Contractors can sometimes be a bit private, as few of us want to admit to solving a client's website crisis while wearing footed pajamas and sitting in a recliner. However, there are a few things about our work life and work style that need to be communicated to clients in order to establish better trust and a better foundation for long-term work relationships.
Communicate Your Work Schedule. Let a new employer know your typical work week right away. Set the expectations up front, so the employer doesn't assume unrealistic ones. If you never work in the afternoons, say that up front: "I am unavailable between 12 p.m. and 6 p.m. each day." Having a somewhat regular schedule is important for your own productivity (more on that in a future post), but it also helps your client know when he can expect to reach you, hear back from you, and get results from you. Answer work calls during these working hours, but it's a good work/life balance practice to let work calls go to voicemail during your off hours. This teaches your employer how you work: You are available during working hours. You are unavailable in your personal time. Be sure your client knows your time zone and general location as well -- you don't want to be getting work calls at 3:00 a.m.!
Why the employer needs to know - Here's the deal: You are working for that person/business, if you are under contract. It's good for the employer to know your general work routine. Imagine a dry cleaner in your town with unpredictable hours. You love their work, but you never know when you'll be able to swing by and drop off or pick up, because they don't have any sort of consistency to their schedule. It makes even the simplest task (picking up or dropping off dry cleaning) a huge headache. Share your schedule to set expectations and ease the interactions between you and your employer.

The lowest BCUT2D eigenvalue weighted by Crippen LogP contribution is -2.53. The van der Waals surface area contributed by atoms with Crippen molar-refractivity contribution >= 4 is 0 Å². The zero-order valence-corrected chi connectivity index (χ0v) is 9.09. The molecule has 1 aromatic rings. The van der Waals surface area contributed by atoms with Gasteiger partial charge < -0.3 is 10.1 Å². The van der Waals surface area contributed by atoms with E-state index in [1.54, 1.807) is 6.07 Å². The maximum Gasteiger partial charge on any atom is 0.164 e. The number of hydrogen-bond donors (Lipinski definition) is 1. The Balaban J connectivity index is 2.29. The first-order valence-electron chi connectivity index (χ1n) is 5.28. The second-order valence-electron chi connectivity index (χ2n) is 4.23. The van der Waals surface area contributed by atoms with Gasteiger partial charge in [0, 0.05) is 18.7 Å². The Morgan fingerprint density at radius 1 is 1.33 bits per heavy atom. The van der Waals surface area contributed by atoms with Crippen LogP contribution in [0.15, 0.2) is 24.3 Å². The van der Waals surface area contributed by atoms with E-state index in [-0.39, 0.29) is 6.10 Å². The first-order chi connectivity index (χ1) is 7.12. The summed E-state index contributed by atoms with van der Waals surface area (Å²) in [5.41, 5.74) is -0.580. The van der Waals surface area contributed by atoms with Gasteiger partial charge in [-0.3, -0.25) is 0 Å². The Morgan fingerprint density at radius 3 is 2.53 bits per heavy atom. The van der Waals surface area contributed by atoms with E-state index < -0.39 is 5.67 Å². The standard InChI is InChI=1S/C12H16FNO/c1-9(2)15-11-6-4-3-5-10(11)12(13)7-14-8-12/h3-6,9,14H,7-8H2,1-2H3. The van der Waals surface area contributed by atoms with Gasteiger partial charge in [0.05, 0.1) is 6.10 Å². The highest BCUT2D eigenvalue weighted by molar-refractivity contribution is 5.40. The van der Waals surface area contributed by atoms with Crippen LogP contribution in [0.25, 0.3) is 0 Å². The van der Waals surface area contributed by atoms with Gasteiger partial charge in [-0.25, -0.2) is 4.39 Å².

Communicate Your Work Technology. This is where the topic swings into more of a gray area, but it's a good practice to be up front about a few things regarding your technology use. Does your employer need to know that your PC is five years old? No. But let her know what programs you use to accomplish your tasks. Are you available on Skype when you're working? Say so. When it comes to your cellphone technology, the employer doesn't need details on your carrier or plan, but you may want to mention whether or not he or she can expect you to be able to transfer data when you're on the road. And do you use texting on your cell? Say so -- especially if it's a great way to get your attention quickly in a crisis or in case of an emergency during your personal time.
Why the employer needs to know - You don't want to work hard in a certain program and then send the employer a file he doesn't have the corresponding technology to open. You also don't want him to be sending you text messages if you don't pay for text service on your cell phone -- reading them will cost you. You also need the employer to have realistic expectations of your availability when you drop a line like "but you can reach me on my cell." Does that mean the employer can reach you and you can still accomplish tasks online? Or does that simply mean you can talk? Being clear about your technology use eases the communication between you and your employer, and helps set the groundwork for a great working relationship.
For some contractors, these more transparent work practices may be an adjustment or may require a new way of looking at what it is we do. However, transparency and honesty build trust, a requirement for establishing long-term working relationships. Such transparency is also valuable for you and your employer in times of crisis.
Tell us: How much about your work schedule and technology do you communicate to your clients and how do you feel about it?